Through a combination of video clips, texts on screen and narration a video essay can reach a wider audience and get its message across in a lot less time than it would take for the same audience to decipher a multiple page essay, if they even choose to read the essay in the first place. This is another positive for the video essay. The format allows for a much wider reach than a traditional essay. It reaches an untapped audience that the essay by itself would never be able to reach because that audience is not interested in reading essays. They either don’t have the time or simply do not like reading that much. With a video, they can get that information into their brains in a shorter amount of time and in a way that appeals to their particular attention spans and personal tastes.
I had never even heard of SKAM Austin or its Norwegian original until I read a New York times article discussing the new show that incorporates actors and on set footage with social media interaction. And to me it is an intriguing concept but it also brings to mind some sobering and worrying thoughts about the future of narrative storytelling in film and television.
If you ask me there is nothing separating SKAM from any other generic teen drama other than a straight up gimmick of social media interaction. While it is a novel concept, how far can it really go? And how long will it last? Will it even have the same impact decades later like narrative driven shows like Deadwood or The Sopranos? Despite its innovations I highly doubt that will be the case. And the fact that the article brings up how short a lot of young kids and teens attention spans are nowadays is compelling for all the wrong reasons. I have always viewed the shrinking attention spans as a growing problem with entertainment television and with films and this nugget of information and the success of SKAM does nothing to to solve or make this problem any less weak.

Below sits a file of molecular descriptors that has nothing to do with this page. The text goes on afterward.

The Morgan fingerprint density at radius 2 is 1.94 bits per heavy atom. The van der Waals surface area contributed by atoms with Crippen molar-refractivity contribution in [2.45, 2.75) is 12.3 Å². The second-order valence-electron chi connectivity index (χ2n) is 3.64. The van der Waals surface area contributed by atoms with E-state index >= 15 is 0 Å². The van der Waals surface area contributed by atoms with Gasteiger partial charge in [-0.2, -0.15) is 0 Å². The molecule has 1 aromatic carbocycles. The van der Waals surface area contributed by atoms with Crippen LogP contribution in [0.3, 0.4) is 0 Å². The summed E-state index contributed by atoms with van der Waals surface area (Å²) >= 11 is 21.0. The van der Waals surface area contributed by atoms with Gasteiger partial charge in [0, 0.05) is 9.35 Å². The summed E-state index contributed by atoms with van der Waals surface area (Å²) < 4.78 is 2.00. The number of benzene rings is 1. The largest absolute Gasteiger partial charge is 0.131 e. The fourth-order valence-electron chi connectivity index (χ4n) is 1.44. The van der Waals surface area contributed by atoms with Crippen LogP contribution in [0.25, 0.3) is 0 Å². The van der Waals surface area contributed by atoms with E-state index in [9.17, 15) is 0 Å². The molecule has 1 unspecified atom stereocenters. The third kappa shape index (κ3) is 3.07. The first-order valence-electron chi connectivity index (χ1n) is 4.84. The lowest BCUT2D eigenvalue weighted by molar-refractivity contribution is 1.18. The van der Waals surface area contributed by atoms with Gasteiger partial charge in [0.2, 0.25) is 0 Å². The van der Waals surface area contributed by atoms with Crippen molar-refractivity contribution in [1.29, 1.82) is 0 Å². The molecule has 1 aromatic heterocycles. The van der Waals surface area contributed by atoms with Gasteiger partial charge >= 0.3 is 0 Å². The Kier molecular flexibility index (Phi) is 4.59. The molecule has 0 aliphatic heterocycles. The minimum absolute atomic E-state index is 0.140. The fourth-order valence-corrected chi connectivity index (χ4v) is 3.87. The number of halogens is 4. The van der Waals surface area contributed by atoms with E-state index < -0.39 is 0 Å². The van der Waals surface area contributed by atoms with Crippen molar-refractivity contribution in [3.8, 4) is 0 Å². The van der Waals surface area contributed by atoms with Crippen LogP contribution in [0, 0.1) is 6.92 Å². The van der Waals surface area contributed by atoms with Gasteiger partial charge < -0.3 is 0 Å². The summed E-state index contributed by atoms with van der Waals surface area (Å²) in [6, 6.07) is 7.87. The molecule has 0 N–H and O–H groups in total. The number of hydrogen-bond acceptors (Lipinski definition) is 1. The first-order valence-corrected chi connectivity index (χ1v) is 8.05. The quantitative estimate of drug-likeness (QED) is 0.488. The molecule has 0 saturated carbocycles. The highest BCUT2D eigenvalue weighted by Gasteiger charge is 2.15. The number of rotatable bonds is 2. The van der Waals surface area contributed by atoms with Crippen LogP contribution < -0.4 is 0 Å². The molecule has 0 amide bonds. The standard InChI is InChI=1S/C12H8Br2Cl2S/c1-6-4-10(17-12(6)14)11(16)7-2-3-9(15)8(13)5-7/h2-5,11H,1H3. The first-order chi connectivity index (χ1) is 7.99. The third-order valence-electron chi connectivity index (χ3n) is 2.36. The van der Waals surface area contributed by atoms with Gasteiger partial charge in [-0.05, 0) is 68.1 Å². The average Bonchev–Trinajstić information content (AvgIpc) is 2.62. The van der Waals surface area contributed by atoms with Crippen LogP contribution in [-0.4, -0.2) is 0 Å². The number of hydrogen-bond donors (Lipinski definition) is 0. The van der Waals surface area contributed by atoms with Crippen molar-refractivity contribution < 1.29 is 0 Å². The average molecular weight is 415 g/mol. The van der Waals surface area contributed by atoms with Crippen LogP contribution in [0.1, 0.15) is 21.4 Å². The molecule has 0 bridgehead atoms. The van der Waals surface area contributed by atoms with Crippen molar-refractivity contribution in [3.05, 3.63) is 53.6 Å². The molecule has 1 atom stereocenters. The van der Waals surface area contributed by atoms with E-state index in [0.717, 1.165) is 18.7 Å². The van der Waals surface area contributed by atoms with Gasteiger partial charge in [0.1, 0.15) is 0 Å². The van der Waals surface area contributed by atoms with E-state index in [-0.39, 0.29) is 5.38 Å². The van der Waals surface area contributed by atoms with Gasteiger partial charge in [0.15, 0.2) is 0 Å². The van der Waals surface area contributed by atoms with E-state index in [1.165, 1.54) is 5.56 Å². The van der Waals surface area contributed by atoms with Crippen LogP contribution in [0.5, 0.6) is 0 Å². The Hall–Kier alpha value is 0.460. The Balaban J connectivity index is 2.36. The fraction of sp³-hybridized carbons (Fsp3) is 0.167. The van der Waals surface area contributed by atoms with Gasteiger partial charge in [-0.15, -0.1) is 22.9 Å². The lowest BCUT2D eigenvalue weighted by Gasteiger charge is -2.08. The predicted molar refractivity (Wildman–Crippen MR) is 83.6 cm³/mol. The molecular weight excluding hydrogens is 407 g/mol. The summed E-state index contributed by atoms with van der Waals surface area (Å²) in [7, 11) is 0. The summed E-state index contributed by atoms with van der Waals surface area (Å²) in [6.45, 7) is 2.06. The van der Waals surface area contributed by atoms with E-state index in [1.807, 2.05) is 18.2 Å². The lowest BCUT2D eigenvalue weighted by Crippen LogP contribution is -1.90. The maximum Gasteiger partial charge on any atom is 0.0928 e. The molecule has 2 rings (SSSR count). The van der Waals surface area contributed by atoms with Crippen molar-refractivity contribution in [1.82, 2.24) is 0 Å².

I remember when you tube was not just full of videos and v-loggers with jump cuts every five seconds and high fake energy, and I also remember when kids and teens used to actually talk to their friends on the phone or went to their house instead of chatted with them via apps or through texts. It seems to me that SKAM is yet another extension of the youth’s dwindling attention spans. I hope and pray this is just a fad. Because if this is the future of narrative storytelling it is a very bleak one indeed. I am talking alternate 1985 from Back To The Future Part II bad.
There is no way that a narrative told in this many chunks and through short videos, tweets and instagram feeds is going to have that much depth. It simply is not possible. And since when is being static and having to pay attention to a tv series or a film something that is a bad thing? You have to sit and take the time to read a good book, so the same applies to watching a high quality show or movie. You can’t tell a complex or compelling story without taking as much time as possible to tell it the best it can.
If more and more people are not willing to spend the time necessary to appreciate let alone become immersed in a story whether it is on film or television it is not the show or the film’s problem that the average attention span is dropping. That is a people problem. Catering to that makes things worse with each year that goes by. And the only way to prevent this problem from getting more and more out of hand is to educate and in some way or another force people to at least try to pry themselves away from their social media accounts and the kind of quick cut storytelling they are used to and at least learn to appreciate slow storytelling that takes its time to build a narrative and its characters.